HEERUP SCHOOL FOR KIDS WITH SPECIAL NEEDS
Transformation and extension
Transformation and extension
Heerup School reflects, embraces, and gives space to the minds of kids with special needs. Here, space is created for those children that need something special to get through the day. Who need something different to what we would consider the “normal” school.
Heerup School is a special school for children, aged 6-16, with pervasive mental developmental disorders.
The project is a transformation and extension to an existing school building from 1949. The existing building had classic long corridors, various levels, and evenly distributed classrooms. It was transformed and expanded to accommodate the demands of a school for kids with special needs. The consideration for the particularly sensitive children was thought into the building, so that the children have an optimal framework for well-being and learning.
The main architectural intervention of the transformation has been to turn the existing, classic building composition upside down. The dark and long corridors are gone, and now replaced by larger and more flexible group rooms connected by a new, light filled zone for movement (the connection zone,) that extends around and embraces the existing school yard.
The new extension is easier and quicker for students and teachers to access the school’s functions and find their way around. As well as opening up between functions, the new building also creates room for play, learning and other supportive teaching. There is allocated spaces for both seeking protection and being alone, but also to easily access the opportunity of exploring communities in various degrees. Throughout the building, built-in niches of varying sizes have been placed, enabling the individual student to withdraw from the community and find peace in a more intimate space.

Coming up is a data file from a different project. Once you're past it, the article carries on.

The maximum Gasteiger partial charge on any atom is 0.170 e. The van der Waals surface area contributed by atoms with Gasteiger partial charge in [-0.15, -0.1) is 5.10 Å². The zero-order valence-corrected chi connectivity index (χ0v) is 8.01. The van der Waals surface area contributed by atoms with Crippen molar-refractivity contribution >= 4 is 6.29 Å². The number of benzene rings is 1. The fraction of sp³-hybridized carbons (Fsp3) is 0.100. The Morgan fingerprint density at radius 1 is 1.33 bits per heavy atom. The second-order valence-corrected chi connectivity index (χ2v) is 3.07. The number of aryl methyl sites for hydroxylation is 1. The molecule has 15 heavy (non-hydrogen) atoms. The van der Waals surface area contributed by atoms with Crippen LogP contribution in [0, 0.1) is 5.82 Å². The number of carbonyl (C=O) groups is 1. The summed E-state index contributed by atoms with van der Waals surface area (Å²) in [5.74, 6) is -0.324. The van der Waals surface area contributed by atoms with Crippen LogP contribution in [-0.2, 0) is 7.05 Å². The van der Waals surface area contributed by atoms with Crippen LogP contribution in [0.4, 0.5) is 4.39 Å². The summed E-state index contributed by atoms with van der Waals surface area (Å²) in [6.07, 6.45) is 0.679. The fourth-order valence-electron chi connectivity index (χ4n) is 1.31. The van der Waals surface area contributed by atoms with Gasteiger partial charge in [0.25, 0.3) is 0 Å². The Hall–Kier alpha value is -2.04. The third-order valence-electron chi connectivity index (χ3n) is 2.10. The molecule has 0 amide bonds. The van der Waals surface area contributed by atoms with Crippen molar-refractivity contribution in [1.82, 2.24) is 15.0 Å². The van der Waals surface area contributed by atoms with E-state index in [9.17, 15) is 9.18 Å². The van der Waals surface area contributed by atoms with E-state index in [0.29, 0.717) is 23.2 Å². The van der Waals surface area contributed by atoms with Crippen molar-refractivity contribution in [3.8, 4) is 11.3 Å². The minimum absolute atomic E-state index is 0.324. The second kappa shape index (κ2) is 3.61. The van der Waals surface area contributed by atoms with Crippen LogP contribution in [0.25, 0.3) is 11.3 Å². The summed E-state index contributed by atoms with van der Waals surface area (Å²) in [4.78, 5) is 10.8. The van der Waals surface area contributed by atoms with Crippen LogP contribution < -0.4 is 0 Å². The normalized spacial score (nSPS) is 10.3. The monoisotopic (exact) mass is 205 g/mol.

The movement zone has direct access to a central, enclosed courtyard filled with trees, a green amphitheater and garden beds along the facades - a quiet oasis where both children and adults can take a break or bring lessons out into the open air. Besides the central atrium courtyard, the new building volumes form small intimate ‘pockets -courtyards” that connect to the individual group rooms, and work as an extra break-out space for the children.
In the architectural design process, focus has been on the children’s special needs and challenges. Themes such as readability, variety, flexibility, and transitions have been the focal point for the transformation of the school, both in the overall disposition and in the choice of materials and colors. The philosophy has been to focus especially on how high-quality architecture with attention to tactility, detail and the understanding of sensitive, special and beautiful minds can make a difference for teachers, kids and their families and eventually for society.
The first report from the school one year after moving into the new facilities, shows that confrontations between kids and teachers and sick days for teachers has fallen dramatically!